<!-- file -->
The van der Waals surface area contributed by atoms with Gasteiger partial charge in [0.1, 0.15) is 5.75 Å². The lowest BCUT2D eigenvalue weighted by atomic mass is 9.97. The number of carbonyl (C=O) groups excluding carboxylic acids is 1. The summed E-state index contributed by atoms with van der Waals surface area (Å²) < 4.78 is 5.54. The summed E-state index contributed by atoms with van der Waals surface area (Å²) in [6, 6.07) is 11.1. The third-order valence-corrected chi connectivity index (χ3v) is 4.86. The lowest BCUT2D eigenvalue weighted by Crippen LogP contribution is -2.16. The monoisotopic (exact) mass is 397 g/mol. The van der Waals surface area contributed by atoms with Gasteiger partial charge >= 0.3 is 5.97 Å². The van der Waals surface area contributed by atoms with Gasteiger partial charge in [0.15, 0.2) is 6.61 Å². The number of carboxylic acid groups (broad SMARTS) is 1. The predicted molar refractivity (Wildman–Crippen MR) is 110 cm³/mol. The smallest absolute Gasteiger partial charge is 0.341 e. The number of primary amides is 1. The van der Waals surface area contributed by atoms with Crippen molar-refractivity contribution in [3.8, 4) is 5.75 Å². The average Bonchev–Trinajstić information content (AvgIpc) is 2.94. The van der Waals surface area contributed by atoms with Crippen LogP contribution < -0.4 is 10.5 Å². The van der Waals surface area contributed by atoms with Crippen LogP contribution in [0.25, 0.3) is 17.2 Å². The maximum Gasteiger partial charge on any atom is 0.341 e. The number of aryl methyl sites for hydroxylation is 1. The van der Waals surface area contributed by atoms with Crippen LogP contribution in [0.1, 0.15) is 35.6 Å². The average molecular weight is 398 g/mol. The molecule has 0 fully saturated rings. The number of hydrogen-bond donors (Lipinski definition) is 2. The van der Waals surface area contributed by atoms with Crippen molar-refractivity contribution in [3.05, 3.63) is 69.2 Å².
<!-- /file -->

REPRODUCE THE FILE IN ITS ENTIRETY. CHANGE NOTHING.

The van der Waals surface area contributed by atoms with Gasteiger partial charge in [0.1, 0.15) is 5.75 Å². The lowest BCUT2D eigenvalue weighted by atomic mass is 9.97. The number of carbonyl (C=O) groups excluding carboxylic acids is 1. The summed E-state index contributed by atoms with van der Waals surface area (Å²) < 4.78 is 5.54. The summed E-state index contributed by atoms with van der Waals surface area (Å²) in [6, 6.07) is 11.1. The third-order valence-corrected chi connectivity index (χ3v) is 4.86. The lowest BCUT2D eigenvalue weighted by Crippen LogP contribution is -2.16. The monoisotopic (exact) mass is 397 g/mol. The van der Waals surface area contributed by atoms with Gasteiger partial charge >= 0.3 is 5.97 Å². The van der Waals surface area contributed by atoms with Gasteiger partial charge in [0.15, 0.2) is 6.61 Å². The number of carboxylic acid groups (broad SMARTS) is 1. The predicted molar refractivity (Wildman–Crippen MR) is 110 cm³/mol. The smallest absolute Gasteiger partial charge is 0.341 e. The number of primary amides is 1. The van der Waals surface area contributed by atoms with Crippen molar-refractivity contribution in [3.8, 4) is 5.75 Å². The average Bonchev–Trinajstić information content (AvgIpc) is 2.94. The van der Waals surface area contributed by atoms with Crippen LogP contribution < -0.4 is 10.5 Å². The van der Waals surface area contributed by atoms with Crippen LogP contribution in [0.25, 0.3) is 17.2 Å². The maximum Gasteiger partial charge on any atom is 0.341 e. The number of aryl methyl sites for hydroxylation is 1. The van der Waals surface area contributed by atoms with Crippen LogP contribution in [0.1, 0.15) is 35.6 Å². The average molecular weight is 398 g/mol. The molecule has 0 fully saturated rings. The number of hydrogen-bond donors (Lipinski definition) is 2. The van der Waals surface area contributed by atoms with Crippen molar-refractivity contribution in [3.05, 3.63) is 69.2 Å².